Officials at NHS Connecting for Health answer most media inquiries – but they have not yet replied to questions about a little-noticed speech in the House of Commons by the health minister Ben Bradshaw on 21 February 2008.
In a debate on the Health Committee’s report on electronic health records, Bradshaw cleared suppliers to the National Programme for IT – NPfIT – of any responsibility for delays. He told the House of Commons that the delays have not been because of problems with supply, delivery or systems.
“We accept that there have been delays, not only in the roll-out of summary care records, but in the whole NHS IT programme. It is important to put on record that those delays were not because of problems with supply, delivery or systems, but pretty much entirely because we took extra time to consult on and try to address record safety and patient confidentiality, and we were absolutely right to do so.”
We put questions about Bradshaw’s statement to NHS Connecting for Health, which runs part of the NPfIT. We wondered whether the statement could affect the NHS’s position in its negotiations with local service providers over a contract reset.
We also pointed out that board minutes of various NHS trusts have reported delays. One local service provider, CSC, has paid penalties which related to “the financial consequences arising from deployment delays”, according to board papers issued by Western Cheshire Primary Care Trust in November 2007.
Indeed NHS South Central said in a board paper which reported progress on its 2007/8 annual plan:
“Ongoing functionality issues with the latest release of the Cerner product is causing delays. These matters are being addressed through the current contract reset.”
We asked NHS Connecting for Health: “Does CfH unequivocally stand by Mr Bradshaw’s comment that delays were not because of problems with supply, delivery or systems?” We also asked: “Was Mr Bradshaw’s brief accurate and comprehensive?”
We put the questions on 22 February 2008. Perhaps the answers are still being prepared.
In January 2008 East Sussex Hospitals NHS Trust reported that negotiations over a contract reset with Fujitsu has “added further delay to the rollout programme” and East Sussex is now scheduled to go live with an NPfIT Care Records Service system in November 2008 – although it could be later still. Delays are likely to result in an extension of legacy system contracts.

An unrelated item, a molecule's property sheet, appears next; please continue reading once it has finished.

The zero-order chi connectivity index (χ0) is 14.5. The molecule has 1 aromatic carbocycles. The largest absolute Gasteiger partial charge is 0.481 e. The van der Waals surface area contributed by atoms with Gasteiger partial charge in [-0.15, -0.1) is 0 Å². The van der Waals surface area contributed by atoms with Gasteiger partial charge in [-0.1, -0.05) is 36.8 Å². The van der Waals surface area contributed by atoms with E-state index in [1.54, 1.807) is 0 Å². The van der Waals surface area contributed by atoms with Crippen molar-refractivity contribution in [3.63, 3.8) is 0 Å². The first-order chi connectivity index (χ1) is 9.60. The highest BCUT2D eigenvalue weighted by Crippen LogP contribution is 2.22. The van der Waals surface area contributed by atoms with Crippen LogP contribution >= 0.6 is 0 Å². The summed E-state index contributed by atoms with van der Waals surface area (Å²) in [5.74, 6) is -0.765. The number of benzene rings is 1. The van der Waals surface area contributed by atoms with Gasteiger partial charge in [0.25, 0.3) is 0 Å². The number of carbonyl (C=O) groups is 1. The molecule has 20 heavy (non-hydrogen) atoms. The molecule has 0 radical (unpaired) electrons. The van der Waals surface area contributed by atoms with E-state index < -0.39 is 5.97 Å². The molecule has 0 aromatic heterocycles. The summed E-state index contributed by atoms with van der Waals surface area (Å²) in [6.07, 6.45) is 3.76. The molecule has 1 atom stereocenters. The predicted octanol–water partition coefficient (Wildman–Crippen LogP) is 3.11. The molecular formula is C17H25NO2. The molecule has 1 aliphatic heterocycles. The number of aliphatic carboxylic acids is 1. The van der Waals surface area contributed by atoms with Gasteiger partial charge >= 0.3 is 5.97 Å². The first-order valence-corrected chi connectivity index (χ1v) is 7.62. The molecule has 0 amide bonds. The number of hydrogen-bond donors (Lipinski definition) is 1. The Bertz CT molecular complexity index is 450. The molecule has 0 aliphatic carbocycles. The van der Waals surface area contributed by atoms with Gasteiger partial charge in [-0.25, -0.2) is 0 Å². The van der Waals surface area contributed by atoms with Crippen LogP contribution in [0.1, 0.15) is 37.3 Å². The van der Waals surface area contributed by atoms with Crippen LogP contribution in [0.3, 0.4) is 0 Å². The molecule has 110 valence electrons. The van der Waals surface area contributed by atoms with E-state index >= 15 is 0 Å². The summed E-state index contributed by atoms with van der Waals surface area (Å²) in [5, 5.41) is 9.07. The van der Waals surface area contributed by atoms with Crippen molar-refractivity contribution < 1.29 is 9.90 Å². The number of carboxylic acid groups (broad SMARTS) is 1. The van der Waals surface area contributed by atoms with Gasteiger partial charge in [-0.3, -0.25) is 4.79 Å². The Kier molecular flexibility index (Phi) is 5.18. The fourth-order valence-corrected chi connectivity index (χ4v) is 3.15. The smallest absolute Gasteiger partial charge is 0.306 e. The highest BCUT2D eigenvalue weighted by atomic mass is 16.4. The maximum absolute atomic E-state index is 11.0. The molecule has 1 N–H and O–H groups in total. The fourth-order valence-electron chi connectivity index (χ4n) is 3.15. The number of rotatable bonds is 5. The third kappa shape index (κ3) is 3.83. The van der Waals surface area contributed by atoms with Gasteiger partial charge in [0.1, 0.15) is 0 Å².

The papers say that NHS Connecting for Health is negotiating favourable rates with [legacy] suppliers. It also noted that “the increased number of smaller releases would add to the complexity of the system build, increasing the risk of a product not fit for purpose and the costs of implementation”.
In November last year, the Western Cheshire Primary Care Trust Board reported “major issues” that included the “continuing delays in the availability of the Lorenzo system, which undermines the credibility of the whole of National Programme for Information Technology”.
The board papers added: “In the meantime, existing suppliers continue to develop their products, which make it even harder to persuade Trusts to move onto Lorenzo … The lack of clinical functionality in the current Patient Administration System from CSC means that clinicians are disengaging from the programme and looking elsewhere for clinical solutions.”
NHS Connecting for Health rightly wants media coverage of the NPfIT to be fair, accurate and objective. Its briefings to ministers (and MPs) should also be fair, accurate and objective. When ministerial statements fall short of these criteria, NHS Connecting for Health and the minister should formally advise the House of Commons, and Hansard, of the need for a correction. This has not happened in this case as far as we are aware.
It’s inconceivable that Ben Bradshaw would knowingly mislead the House of Commons. Besides he made his comments with a clear conviction – he believed in what he said, which raises questions about the accuracy or completeness of his briefings. We should be able to trust what ministers tell the House of Commons on the NPfIT.
Leaving incorrect statements to pass as fact will only reinforce the impression that the NPfIT has become too enmeshed in politics to be managed in the dispassionate way a board of directors in the private sector would manage a large and complex IT-based change programme.